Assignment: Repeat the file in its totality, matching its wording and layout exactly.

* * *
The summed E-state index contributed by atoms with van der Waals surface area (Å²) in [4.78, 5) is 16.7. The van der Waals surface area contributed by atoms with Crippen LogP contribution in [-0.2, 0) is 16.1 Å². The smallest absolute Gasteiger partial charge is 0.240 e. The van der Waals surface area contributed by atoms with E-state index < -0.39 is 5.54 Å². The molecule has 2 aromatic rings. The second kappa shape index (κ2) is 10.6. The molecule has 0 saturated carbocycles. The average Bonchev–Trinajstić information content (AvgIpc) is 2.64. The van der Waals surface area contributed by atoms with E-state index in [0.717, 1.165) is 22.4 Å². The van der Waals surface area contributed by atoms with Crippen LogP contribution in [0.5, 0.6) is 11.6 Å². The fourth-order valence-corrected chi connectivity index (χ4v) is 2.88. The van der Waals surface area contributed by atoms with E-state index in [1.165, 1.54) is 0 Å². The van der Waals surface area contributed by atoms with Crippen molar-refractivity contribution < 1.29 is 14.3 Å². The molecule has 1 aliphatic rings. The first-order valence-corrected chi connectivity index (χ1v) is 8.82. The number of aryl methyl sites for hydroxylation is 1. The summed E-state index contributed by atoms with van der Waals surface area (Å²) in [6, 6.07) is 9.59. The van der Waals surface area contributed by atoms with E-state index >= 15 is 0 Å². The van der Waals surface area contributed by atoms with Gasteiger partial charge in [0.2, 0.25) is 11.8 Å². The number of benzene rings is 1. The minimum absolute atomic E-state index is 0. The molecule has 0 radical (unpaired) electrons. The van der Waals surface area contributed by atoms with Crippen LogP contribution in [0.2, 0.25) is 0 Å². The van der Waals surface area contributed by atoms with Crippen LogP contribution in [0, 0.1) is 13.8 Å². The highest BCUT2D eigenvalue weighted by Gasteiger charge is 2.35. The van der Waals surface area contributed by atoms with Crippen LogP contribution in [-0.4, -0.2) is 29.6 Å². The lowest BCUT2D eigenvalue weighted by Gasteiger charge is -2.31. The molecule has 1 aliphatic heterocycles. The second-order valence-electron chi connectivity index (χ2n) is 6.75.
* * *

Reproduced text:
The summed E-state index contributed by atoms with van der Waals surface area (Å²) in [4.78, 5) is 16.7. The van der Waals surface area contributed by atoms with Crippen LogP contribution in [-0.2, 0) is 16.1 Å². The smallest absolute Gasteiger partial charge is 0.240 e. The van der Waals surface area contributed by atoms with E-state index < -0.39 is 5.54 Å². The molecule has 2 aromatic rings. The second kappa shape index (κ2) is 10.6. The molecule has 0 saturated carbocycles. The average Bonchev–Trinajstić information content (AvgIpc) is 2.64. The van der Waals surface area contributed by atoms with E-state index in [0.717, 1.165) is 22.4 Å². The van der Waals surface area contributed by atoms with Crippen LogP contribution in [0.5, 0.6) is 11.6 Å². The fourth-order valence-corrected chi connectivity index (χ4v) is 2.88. The van der Waals surface area contributed by atoms with E-state index in [1.165, 1.54) is 0 Å². The van der Waals surface area contributed by atoms with Crippen molar-refractivity contribution < 1.29 is 14.3 Å². The molecule has 1 aliphatic rings. The first-order valence-corrected chi connectivity index (χ1v) is 8.82. The number of aryl methyl sites for hydroxylation is 1. The summed E-state index contributed by atoms with van der Waals surface area (Å²) in [6, 6.07) is 9.59. The van der Waals surface area contributed by atoms with E-state index >= 15 is 0 Å². The van der Waals surface area contributed by atoms with Gasteiger partial charge in [0.2, 0.25) is 11.8 Å². The number of benzene rings is 1. The minimum absolute atomic E-state index is 0. The molecule has 0 radical (unpaired) electrons. The van der Waals surface area contributed by atoms with Crippen LogP contribution in [0.2, 0.25) is 0 Å². The van der Waals surface area contributed by atoms with Crippen LogP contribution in [0, 0.1) is 13.8 Å². The highest BCUT2D eigenvalue weighted by Gasteiger charge is 2.35. The van der Waals surface area contributed by atoms with Crippen LogP contribution in [-0.4, -0.2) is 29.6 Å². The lowest BCUT2D eigenvalue weighted by Gasteiger charge is -2.31. The molecule has 1 aliphatic heterocycles. The second-order valence-electron chi connectivity index (χ2n) is 6.75.